Thursday, February 19, 2015

February 19, 2015; What Was I Thinking?

All photographers, professional and amateur have a fair number of shots no one will ever see.  Even the best in the world probably have pictures that had them saying to themselves, "What the hell was I thinking about?"

Of course the digital age has changed all of that.  A photo is taken, not liked and deleted forever, usually within seconds.  Even slide shooters had the ability to look at individual images and throw away the rejects.  Those of use who shoot negatives, weeding out the trash is no so easy.  All too often a real clunker is the middle image of 4 or 5 good negatives that have been cut and carefully stored in sheaths. Each time I pull out a string of negs to scan or print the good images, I also get to revisit that mistake or two that seems to show up in every roll.

Case in point:  look at the above photo.  I give up, what's so great about a couple of tank cars?  The pattern of the ties is kinda cool, were it not for the grass I so cleverly used to further clutter the image.  What was I thinking?

Taking a photo from a train is tough to do, at least for me.  I know what I was trying to do in this shot.  The concept was getting a photo of the switchman on the ground.  But why would I wait for that exact moment when the wiper blade and handrail bisected the guy's body?  What was I thinking?

There is so much I could have done with this opportunity.  That old milepost marker, the back lighting, the helper set, everything was there for a good shot.  Maybe I just couldn't decide how to pull it off and by the time inspiration arrived the helpers were almost out of sight?  Maybe I meant to have a telephoto on and somehow "forgot" I had the wide angle?  And here's the real mystery, there is no negative of the helper set coming at me as one might think.  It appears this IS the shot I wanted.  What was I thinking?

A really good "away" shot of a train can be a little tricky.  A really bad "away" shot like this, all too easy to take.  Look close and you'll see just what a debacle this shot actually is.  Standing in the grass is the Old Man watching the train pass.  Why was I more interested in trying to get a crappy "away" shot than I was getting a good shot of Dad watching the train go by?  What was I thinking?

There is a train in this shot, I swear to God there is.  Using a wide angle lens to photograph a train a half mile away, passing behind a grove of trees.  What else can I say?  What was I thinking?

So there you go, 5 examples that took me probably less than 5 minutes to find.  A really good photographer would learn by these mistakes, but I'll probably revisit this topic a few more times to illustrate just how slow a learner I actually am.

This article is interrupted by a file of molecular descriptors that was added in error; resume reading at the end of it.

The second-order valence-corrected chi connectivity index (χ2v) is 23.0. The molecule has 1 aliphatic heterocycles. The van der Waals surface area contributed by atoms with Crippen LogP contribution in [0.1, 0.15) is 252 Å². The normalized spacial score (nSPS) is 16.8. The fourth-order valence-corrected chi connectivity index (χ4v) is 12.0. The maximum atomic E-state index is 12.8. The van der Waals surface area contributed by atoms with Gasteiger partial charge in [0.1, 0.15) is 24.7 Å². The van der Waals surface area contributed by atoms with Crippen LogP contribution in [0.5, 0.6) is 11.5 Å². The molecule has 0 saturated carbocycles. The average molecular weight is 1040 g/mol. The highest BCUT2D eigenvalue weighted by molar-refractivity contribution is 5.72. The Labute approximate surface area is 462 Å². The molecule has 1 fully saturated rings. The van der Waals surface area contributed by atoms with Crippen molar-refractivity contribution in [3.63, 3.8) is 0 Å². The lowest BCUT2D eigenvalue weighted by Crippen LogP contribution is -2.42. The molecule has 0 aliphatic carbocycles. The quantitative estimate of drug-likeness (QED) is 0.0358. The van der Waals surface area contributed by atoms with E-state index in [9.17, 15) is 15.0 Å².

Unknown said...

I've thought about that. The key, of course, is editing. If Cartier-Bresson, or Evans, or Friedlander, or Plowden, or ANY of the greats made a picture that was "poop" (and they have) we'll never see it.
Speaking for myself, I've made gobs of photos like yours.
But the ones that bug me the worst are the ones I can't show you. Because I didn't take them -- I failed to seize an opportunity. And sometimes I don't realize it until two weeks later, back home, 1500 miles from where the shot was at. I do NOT have a photojournalist mentality.


Sam Carlson said...

First shot - tank cars. Here's what I would've been thinking: A new track is being installed. This scene will never be the same again. I got shots of the power, but since this scene will never be the same, I better get at least one shot of some freight cars as well. Besides, film is cheap. Regretting not getting the shot is expensive.

Sam Carlson said...

Second shot - You knew exactly what you wanted to do, but you had a slow trigger finger. Lots of good cowboys died this way!

Sam Carlson said...

Third shot - "I wanna get up there about even with the poles, and use one to frame the left side of the shot. But it sure sounds like a rattlesnake up there! Besides, my leg hurts."

Sam Carlson said...

Fourth shot, you wanted a nice going shot of the Old Man watching the train. Unfortunately, you didn't have time to plan this one out, otherwise you would've loaded some color film which would have allowed the Old Man to stand out more. But I'd keep it anyway!

Sam Carlson said...

Last shot - You waited a long time for a train and now one is here - almost. You got too excited and started shooting too soon. Sort of like dipping into the stew before it's done. And then later stewing over it

Martin Burwash said...

Love your comments Sam!

Shot 1.....trouble is, I took 5 or 6 really good shots illustrating the siding construction before taking this shot.

Shot 2..... Yep, you nailed it

Shot 3.....You might be close with your observation....I still wonder why I didn't take a shot of the helper coming at me where the sun would have been on the nose....

Shot 4.....but knowing color is not an option...still doesn't explain what I was up to.....and yes, it's a 6x7 neg so it will be kept.

Shot 5....remember, I'm using an RB67....10 pics per roll, remove the film back slide, click the shutter release, manually advance the film, manually re-cock the're ready for the next don't just fire away......

Fun stuff...thanks to commenting!